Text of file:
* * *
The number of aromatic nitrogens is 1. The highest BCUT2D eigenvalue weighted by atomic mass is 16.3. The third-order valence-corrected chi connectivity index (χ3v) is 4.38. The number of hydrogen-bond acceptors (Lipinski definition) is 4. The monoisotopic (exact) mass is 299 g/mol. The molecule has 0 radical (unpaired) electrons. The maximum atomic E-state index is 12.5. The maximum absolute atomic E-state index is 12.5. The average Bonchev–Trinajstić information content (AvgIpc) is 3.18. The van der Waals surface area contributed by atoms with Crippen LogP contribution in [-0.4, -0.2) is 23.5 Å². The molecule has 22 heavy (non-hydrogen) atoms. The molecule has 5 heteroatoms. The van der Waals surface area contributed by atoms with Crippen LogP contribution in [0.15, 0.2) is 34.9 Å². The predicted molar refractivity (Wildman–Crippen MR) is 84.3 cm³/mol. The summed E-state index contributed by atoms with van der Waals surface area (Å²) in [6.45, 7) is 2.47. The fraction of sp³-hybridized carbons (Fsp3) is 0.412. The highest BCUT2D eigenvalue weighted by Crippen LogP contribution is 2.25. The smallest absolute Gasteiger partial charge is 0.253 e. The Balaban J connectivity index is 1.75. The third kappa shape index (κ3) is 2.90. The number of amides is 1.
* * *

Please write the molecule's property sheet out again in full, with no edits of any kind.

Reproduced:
The number of aromatic nitrogens is 1. The highest BCUT2D eigenvalue weighted by atomic mass is 16.3. The third-order valence-corrected chi connectivity index (χ3v) is 4.38. The number of hydrogen-bond acceptors (Lipinski definition) is 4. The monoisotopic (exact) mass is 299 g/mol. The molecule has 0 radical (unpaired) electrons. The maximum atomic E-state index is 12.5. The maximum absolute atomic E-state index is 12.5. The average Bonchev–Trinajstić information content (AvgIpc) is 3.18. The van der Waals surface area contributed by atoms with Crippen LogP contribution in [-0.4, -0.2) is 23.5 Å². The molecule has 22 heavy (non-hydrogen) atoms. The molecule has 5 heteroatoms. The van der Waals surface area contributed by atoms with Crippen LogP contribution in [0.15, 0.2) is 34.9 Å². The predicted molar refractivity (Wildman–Crippen MR) is 84.3 cm³/mol. The summed E-state index contributed by atoms with van der Waals surface area (Å²) in [6.45, 7) is 2.47. The fraction of sp³-hybridized carbons (Fsp3) is 0.412. The highest BCUT2D eigenvalue weighted by Crippen LogP contribution is 2.25. The smallest absolute Gasteiger partial charge is 0.253 e. The Balaban J connectivity index is 1.75. The third kappa shape index (κ3) is 2.90. The number of amides is 1.